For most of her life, Marlene Galán-Woods was a member of Arizona’s Republican ruling class.
But she broke with the party as it lined up behind Donald Trump and took an increasingly restrictive stance on abortion. Now she is running as a Democrat in a Phoenix-area battleground congressional district.
On Thursday, Galán-Woods picked up the endorsement of EMILY’s List, a Democratic group that backs women who support legal access to abortion. The announcement came two days after Tuesday’s off-year elections signaled that reproductive rights remain a powerful issue for Democrats in red and purple states as well as in blue — and one they hope will offset President Joe Biden’s sagging approval ratings.
“I’m hearing from people on both sides of the aisle that they’re concerned about a woman’s right to control her body,’’ said Galán-Woods, a former television journalist and mother of five. “It’s why I’m running. I’m the only woman, the only mother and the only grandmother, in this race. This is personal to me. The idea that my daughter and my granddaughters would have less rights than I do is unacceptable.”
Galán-Woods is campaigning to unseat Republican Rep. David Schweikert in a closely divided suburban district centered on Scottsdale and the northern reaches of Phoenix that Biden would have won by a scant 2 points in 2020, had the current political boundaries been in place.
The district is a priority for Democrats, who need to gain a net five seats to seize control of the House. Inside Elections with Nathan L. Gonzales rates the race as Tilt Republican.
Before taking on Schweikert, Galán-Woods will have to get through a crowded primary in August that includes a half-dozen Democratic contenders, including Andrei Cherny, a lawyer and former chairman of the state Democratic Party who worked as a speechwriter in the Clinton White House. (Former President Bill Clinton is hosting a fundraiser for Cherny this weekend.)
Republicans expressed confidence that Schweikert can navigate the complexities of a swing district by focusing on Biden’s record.
“Extreme Democrats in this six-way, race-to-the-far-left primary will struggle to overcome Biden plummeting in the polls and Democrats’ rotten economy, inflation, crime and border crisis,” Ben Petersen, a spokesman for the National Republican Congressional Committee, said in an email. “Arizonans will re-elect Rep. Schweikert to protect their pocketbooks and keep Scottsdale and north Phoenix safe places to live, no matter what Democrat operatives dream up.”
In the third quarter, Schweikert raised $367,000 and had $802,000 on hand. Cherny brought in $375,000 and had $721,000 in his account, while Galán-Woods raised $220,000 and had about $375,000 on hand.
The EMILY’s List endorsement brings help with fundraising and staff support. It also could lead to financial backing from the affiliated super PAC Women Vote! later in the campaign.
EMILY’s List interim President Jessica Mackler said Galán-Woods is the only candidate “who has what it takes to fight back against anti-choice extremism” and would be a “powerful force for reproductive freedom and democracy in Congress.”
She said Tuesday’s election results in Ohio, Virginia and Kentucky “made it abundantly clear once again: no matter how you dress them up, voters will reject abortion bans and the politicians who support them.”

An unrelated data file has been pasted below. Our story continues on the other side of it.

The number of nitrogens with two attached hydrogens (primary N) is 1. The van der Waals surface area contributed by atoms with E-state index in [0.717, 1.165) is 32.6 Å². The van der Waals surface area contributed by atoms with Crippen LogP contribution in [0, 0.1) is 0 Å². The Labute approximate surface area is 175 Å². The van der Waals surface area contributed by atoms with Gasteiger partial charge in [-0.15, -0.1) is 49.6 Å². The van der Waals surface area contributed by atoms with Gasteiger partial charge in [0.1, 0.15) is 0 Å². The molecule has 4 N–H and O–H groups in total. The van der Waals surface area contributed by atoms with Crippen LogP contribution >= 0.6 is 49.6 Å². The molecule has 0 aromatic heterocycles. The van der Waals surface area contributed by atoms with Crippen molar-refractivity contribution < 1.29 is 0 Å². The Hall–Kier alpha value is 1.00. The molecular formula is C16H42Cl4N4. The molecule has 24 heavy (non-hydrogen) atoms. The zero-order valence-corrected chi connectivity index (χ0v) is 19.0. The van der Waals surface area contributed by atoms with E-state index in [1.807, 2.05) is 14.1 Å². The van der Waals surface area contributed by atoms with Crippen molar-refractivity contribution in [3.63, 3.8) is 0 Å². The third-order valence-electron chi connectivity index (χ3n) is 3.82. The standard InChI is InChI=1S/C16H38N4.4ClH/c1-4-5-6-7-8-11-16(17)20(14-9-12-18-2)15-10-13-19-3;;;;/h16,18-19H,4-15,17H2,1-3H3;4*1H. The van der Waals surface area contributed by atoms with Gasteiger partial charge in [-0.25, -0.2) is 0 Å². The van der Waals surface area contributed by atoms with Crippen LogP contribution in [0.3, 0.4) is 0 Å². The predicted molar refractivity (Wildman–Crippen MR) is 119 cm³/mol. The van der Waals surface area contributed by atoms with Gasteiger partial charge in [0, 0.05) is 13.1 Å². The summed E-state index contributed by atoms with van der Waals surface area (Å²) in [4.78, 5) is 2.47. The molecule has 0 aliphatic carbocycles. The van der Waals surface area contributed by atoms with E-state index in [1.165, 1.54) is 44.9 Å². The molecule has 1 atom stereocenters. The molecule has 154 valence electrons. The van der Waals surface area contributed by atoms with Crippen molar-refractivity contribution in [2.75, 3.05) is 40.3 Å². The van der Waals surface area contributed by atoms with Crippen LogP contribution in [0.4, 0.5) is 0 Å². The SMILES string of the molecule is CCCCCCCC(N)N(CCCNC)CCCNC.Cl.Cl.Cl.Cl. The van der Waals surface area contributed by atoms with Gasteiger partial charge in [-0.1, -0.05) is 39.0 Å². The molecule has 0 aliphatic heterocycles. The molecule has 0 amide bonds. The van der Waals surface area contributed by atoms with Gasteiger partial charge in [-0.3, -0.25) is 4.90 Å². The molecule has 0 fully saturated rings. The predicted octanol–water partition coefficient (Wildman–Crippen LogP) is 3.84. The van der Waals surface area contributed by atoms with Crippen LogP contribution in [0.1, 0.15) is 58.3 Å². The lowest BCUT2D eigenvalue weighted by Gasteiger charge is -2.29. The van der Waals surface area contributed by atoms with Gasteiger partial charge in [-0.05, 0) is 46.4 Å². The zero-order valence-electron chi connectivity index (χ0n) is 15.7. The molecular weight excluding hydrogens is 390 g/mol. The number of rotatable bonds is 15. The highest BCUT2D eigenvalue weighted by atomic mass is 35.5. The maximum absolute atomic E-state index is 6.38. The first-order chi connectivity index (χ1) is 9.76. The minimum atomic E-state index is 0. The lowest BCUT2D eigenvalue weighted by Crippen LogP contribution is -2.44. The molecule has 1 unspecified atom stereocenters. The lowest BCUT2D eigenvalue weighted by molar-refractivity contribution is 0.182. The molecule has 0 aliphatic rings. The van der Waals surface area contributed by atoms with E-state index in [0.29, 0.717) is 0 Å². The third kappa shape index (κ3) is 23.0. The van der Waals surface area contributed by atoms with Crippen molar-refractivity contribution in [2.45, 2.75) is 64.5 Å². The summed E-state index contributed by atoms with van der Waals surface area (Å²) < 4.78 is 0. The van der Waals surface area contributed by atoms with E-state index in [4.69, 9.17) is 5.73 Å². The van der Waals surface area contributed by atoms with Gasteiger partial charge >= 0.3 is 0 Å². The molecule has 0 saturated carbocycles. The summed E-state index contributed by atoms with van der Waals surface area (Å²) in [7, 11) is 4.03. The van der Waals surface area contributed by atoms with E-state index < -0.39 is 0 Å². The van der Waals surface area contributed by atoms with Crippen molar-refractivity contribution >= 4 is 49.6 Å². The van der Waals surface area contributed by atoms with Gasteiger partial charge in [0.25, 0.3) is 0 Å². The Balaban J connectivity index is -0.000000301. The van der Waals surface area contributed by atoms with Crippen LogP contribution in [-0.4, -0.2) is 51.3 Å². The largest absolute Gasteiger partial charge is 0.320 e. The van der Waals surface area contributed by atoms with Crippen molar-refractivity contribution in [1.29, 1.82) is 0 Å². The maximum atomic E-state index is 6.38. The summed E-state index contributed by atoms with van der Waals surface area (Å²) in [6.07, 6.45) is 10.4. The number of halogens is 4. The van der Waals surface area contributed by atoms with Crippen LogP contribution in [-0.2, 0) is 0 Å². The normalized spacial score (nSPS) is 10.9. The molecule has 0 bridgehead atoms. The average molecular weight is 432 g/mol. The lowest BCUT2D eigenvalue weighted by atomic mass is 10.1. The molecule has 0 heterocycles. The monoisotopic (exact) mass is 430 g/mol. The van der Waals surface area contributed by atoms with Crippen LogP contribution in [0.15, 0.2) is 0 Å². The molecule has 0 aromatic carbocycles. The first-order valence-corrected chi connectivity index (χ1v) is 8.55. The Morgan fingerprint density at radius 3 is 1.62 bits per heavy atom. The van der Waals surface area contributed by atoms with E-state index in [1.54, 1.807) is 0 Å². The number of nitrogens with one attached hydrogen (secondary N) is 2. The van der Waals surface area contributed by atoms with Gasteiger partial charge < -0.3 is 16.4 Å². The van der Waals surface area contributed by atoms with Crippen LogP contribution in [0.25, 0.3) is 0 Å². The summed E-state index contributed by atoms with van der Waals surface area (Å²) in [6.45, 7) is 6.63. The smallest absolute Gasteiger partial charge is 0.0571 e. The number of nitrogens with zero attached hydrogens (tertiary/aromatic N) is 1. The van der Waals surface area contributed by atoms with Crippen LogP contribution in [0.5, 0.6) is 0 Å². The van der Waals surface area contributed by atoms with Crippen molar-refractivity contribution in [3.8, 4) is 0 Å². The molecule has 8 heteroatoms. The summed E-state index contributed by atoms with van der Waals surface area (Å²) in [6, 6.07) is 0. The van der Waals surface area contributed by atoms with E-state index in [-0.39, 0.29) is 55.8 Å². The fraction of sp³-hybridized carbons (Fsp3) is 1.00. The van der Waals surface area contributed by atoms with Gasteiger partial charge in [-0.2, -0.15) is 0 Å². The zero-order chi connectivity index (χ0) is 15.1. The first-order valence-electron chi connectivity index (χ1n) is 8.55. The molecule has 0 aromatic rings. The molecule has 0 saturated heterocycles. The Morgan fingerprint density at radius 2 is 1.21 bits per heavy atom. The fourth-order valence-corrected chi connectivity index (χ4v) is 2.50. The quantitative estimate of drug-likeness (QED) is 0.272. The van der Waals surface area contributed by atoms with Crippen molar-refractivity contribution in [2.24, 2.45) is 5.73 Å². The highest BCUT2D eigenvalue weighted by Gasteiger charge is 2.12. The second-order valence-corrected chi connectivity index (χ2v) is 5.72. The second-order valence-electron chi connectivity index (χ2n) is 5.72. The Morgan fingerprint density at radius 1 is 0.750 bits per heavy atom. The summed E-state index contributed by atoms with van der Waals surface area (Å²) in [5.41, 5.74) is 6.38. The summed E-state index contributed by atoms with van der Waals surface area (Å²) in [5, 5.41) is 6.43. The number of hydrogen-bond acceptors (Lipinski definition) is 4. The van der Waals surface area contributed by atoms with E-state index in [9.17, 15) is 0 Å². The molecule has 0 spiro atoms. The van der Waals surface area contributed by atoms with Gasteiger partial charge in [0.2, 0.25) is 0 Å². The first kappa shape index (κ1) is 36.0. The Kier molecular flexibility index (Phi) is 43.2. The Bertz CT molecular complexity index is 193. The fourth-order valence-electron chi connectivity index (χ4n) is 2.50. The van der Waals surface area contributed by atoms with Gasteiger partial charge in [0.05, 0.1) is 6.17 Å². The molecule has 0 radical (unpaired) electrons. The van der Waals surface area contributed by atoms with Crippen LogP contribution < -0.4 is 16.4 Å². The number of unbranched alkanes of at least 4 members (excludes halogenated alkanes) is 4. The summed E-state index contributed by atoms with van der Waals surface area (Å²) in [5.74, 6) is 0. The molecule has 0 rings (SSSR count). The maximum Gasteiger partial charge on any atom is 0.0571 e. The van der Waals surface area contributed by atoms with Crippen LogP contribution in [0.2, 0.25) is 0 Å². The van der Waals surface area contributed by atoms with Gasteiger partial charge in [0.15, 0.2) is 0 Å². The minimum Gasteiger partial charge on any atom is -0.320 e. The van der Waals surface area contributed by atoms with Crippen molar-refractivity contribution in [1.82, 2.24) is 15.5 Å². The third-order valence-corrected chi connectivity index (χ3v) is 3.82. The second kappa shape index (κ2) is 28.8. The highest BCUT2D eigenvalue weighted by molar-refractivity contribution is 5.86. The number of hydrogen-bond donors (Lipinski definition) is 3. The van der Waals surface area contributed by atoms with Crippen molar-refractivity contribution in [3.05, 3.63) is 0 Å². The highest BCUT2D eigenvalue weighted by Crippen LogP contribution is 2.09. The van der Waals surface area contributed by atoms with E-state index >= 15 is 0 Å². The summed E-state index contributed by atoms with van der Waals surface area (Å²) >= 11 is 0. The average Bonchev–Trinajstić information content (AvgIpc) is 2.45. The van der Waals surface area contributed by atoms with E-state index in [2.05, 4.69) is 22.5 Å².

Possible ballot question
Abortion access in the Grand Canyon State could be on the ballot next year. Advocates are collecting signatures for the Arizona Abortion Access Act, a voter initiative that would enshrine abortion rights in the state constitution. Since Roe v. Wade was overturned, voters in Kansas, California, Kentucky, Michigan, Montana, Vermont and Ohio have approved measures that strengthen abortion rights or rejected efforts to undermine abortion access.
Galán-Woods isn’t the only Democratic woman running for Congress this cycle who cites abortion a motivator. In California’s open 47th District, attorney and political organizer Joanna Weiss, who was endorsed by EMILY’s List earlier this year, also says the Dobbs ruling that overturned Roe spurred her to run.
“This election is going to come down to reproductive choice and values,’’ Weiss said in an interview last month.
Overturning Roe “galvanized everyone, from Democrats to no party preference voters to moderate Republicans who felt like the party had left them and that the party wasn’t reflecting their values,’’ Weiss said.
That’s certainly the case for Galán-Woods, whose longtime support for abortion rights wasn’t always a disqualifying factor within the moderate wing of the GOP. Her Cuban refugee parents were Republicans, and her late husband, Grant Woods, was Arizona’s Republican attorney general and the late John McCain’s chief of staff when he served in the House. Galan-Woods, her husband and mother left the party following Trump’s 2016 election. Galán-Woods said her mother “walked over glass” to vote for Biden in 2020.
Galán-Woods said she felt increasingly out of step in a party that has taken a hard line on abortion and gun control and has embraced what she called anti-democratic extremism. “My values have never changed,” said Galán-Woods, who describes herself as a moderate Democrat. “But the Republican Party of today is unrecognizable … It was driven right off a cliff by extremists.”